Teenaged Space Station Thriving After 15 Years Of Science, Extreme Construction And Tricky Repairs

Extreme conditions surround the International Space Station’s scientific work, to say the least. It takes a rocketship to get there. Construction required more than 1,000 hours of people using spacesuits. Astronauts must balance their scientific work with the need to repair stuff when it breaks (like an ammonia coolant leak this past spring.)

But amid these conditions, despite what could have been show-stoppers to construction such as the Columbia shuttle tragedy of 2003, and in the face of changing political priorities and funding from the many nations building the station, there the ISS orbits. Fully built, although more is being added every year. The first module (Zarya) launched into space 15 years ago tomorrow. Humans have been on board continuously since November 2000, an incredible 13 years.

The bulk of construction wrapped up in 2011, but the station is still growing and changing and producing science for the researchers sending experiments up there. Below are some of the milestones of construction in the past couple of decades. Did we miss something important? Let us know in the comments.

It’s a baby space station! The Russian Zarya module (left) and U.S. Unity module after they were joined on Dec. 4, 1998. Photograph taken by the STS-88 crew aboard space shuttle Endeavour. Credit: NASA
The space station with newly installed U.S. solar arrays (top) in December 2000. Picture taken by the departing STS-97 crew aboard space shuttle Endeavour. Credit: NASA
The Expedition 1 crew, which docked with the space station on Nov. 2, 2000. From left, NASA’s Bill Shepherd, and Roscosmos’ Yuri Gidzenko and Sergei Krikalev. Humans have lived continuously in orbit since that day, more than 13 years ago. Credit: NASA
STS-114 NASA astronaut Steve Robinson in 2005 aboard Canadarm2, a robotic arm designed specifically for International Space Station construction. Canadarm2 was installed during STS-100 in 2001. It took more than 1,000 hours of spacewalking assembly to put the station together. Credit: NASA
With NASA Expedition 2 astronaut Susan Helms controlling Canadarm2, the Quest airlock is brought over for installation on Unity Node 1 aboard the International Space Station. Today, Quest is the usual departure point for U.S. spacewalks. Credit: NASA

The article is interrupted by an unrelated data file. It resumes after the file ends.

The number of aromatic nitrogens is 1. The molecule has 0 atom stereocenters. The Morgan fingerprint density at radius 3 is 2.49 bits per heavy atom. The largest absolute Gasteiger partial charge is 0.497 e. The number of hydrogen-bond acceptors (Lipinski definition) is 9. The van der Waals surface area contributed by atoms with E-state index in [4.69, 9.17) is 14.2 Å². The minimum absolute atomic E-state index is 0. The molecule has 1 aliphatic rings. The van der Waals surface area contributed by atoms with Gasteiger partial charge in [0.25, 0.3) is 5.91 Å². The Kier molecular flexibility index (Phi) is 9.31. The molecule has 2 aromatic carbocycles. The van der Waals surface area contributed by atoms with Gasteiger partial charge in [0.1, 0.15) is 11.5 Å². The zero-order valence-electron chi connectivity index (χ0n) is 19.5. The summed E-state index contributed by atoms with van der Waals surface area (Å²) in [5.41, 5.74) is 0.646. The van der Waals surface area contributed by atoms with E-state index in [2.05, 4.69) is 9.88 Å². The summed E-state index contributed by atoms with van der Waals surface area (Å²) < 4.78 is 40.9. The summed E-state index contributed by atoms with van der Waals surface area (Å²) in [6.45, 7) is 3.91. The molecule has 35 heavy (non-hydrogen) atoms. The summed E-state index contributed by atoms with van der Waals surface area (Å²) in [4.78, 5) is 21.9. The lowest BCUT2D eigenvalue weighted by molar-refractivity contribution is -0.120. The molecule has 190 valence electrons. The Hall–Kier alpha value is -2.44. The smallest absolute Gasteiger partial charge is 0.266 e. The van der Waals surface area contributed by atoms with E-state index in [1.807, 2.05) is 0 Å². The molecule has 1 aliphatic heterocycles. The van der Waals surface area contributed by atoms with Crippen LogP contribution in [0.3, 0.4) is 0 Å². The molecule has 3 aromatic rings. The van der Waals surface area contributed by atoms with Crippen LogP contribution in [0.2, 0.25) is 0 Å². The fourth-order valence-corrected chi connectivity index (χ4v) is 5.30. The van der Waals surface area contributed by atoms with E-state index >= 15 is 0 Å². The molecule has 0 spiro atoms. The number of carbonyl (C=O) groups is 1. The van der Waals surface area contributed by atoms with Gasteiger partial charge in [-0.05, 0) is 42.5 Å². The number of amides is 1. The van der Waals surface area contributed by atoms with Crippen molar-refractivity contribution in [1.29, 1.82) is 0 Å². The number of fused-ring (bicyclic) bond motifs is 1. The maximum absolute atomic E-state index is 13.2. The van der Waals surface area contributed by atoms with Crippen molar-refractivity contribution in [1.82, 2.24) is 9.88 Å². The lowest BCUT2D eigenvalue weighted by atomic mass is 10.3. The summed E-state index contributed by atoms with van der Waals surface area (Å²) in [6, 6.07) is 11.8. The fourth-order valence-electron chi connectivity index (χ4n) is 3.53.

From time to time, astronauts are called upon to perform tricky repairs to the International Space Station. This October 2007 spacewalk by NASA astronaut Scott Parazynski during shuttle mission STS-120 repaired tears to one of the station’s solar panels — while the panel was powered. Spacewalks have also addressed ammonia leaks, among other things. Credit: NASA
European Space Agency astronaut Hans Schlegel works on installing the ESA Columbus laboratory in 2008. The ten racks on board Columbus can be worked on by astronauts or controlled remotely from a center in Germany. NASA is trying to position the station as an orbiting laboratory that can perform experiments that are impossible on Earth, but astronauts must balance science work with maintenance tasks aboard the station. Credit: NASA
Astronaut Tracy Caldwell Dyson (Expedition 23/24) reflects on the view from the ISS’s Cupola in 2010. This panoramic window to Earth was a late addition to the station, in February 2010. Credit: Doug Wheelock/NASA
Space station construction is still ongoing. In 2015, the Bigelow Expandable Activity Module (BEAM) will be attached to the station as a sort of inflatable room. The test will examine the viability of inflatable structures in space. Pictured in front are NASA Deputy Administrator Lori Garver and Robert T. Bigelow, president and founder of Bigelow Aerospace in 2013. NASA/Bill Ingalls
Elizabeth Howell

Elizabeth Howell is the senior writer at Universe Today. She also works for Space.com, Space Exploration Network, the NASA Lunar Science Institute, NASA Astrobiology Magazine and LiveScience, among others. Career highlights include watching three shuttle launches, and going on a two-week simulated Mars expedition in rural Utah. You can follow her on Twitter @howellspace or contact her at her website.

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